Published: 10 May 2019.

Edited by:

Dirk Dittmer, University of North Carolina at Chapel Hill, United States

Reviewed by:

Gabriela Calzada-Nova, University of Illinois at Urbana-Champaign, United States
Byung S. Kim, University of Northwestern – St. Paul, United States

Copyright © 2019 Velazquez-Salinas, Verdugo-Rodriguez, Rodriguez and Borca. This is an open-access article distributed under the terms of the Creative Commons Attribution License (CC BY). The use, distribution or reproduction in other forums is permitted, provided the original author(s) and the copyright owner(s) are credited and that the original publication in this journal is cited, in accordance with accepted academic practice. No use, distribution or reproduction is permitted which does not comply with these terms.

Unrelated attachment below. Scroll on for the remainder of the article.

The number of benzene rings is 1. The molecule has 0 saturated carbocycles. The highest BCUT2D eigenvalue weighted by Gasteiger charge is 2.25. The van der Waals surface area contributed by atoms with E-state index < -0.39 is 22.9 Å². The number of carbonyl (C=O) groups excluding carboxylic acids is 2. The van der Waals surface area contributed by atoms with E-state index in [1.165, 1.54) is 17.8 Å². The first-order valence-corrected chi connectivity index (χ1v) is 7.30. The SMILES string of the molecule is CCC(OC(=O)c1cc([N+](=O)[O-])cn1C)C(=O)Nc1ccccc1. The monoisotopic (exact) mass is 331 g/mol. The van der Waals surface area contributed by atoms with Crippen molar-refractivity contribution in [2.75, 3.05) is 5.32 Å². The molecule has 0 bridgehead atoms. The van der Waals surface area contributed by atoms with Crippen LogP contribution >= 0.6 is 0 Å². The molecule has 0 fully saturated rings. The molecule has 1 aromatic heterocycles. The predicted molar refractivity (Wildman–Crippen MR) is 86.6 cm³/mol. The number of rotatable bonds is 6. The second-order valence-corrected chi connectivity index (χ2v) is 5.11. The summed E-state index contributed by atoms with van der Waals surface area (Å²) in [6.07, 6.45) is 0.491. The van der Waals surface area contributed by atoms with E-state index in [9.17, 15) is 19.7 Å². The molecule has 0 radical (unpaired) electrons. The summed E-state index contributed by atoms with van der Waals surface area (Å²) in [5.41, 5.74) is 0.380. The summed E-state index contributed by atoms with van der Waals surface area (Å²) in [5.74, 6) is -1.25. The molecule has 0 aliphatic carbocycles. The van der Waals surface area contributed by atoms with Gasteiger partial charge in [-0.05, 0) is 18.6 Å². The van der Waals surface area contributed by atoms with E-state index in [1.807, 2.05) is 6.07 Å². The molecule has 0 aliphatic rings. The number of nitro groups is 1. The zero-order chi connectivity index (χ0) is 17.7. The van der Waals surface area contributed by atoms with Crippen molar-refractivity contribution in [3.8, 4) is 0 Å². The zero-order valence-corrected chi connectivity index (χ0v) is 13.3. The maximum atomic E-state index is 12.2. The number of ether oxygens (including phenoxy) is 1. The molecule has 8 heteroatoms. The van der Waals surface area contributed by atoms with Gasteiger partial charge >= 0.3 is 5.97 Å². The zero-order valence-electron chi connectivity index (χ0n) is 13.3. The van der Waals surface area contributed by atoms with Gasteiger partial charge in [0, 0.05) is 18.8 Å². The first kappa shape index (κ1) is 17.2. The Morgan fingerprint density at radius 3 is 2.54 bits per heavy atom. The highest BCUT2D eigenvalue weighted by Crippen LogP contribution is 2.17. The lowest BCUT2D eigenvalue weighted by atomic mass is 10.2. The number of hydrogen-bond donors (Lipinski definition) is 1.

*Correspondence: Lauro Velazquez-Salinas, lauro.velazquez@ars.usda.gov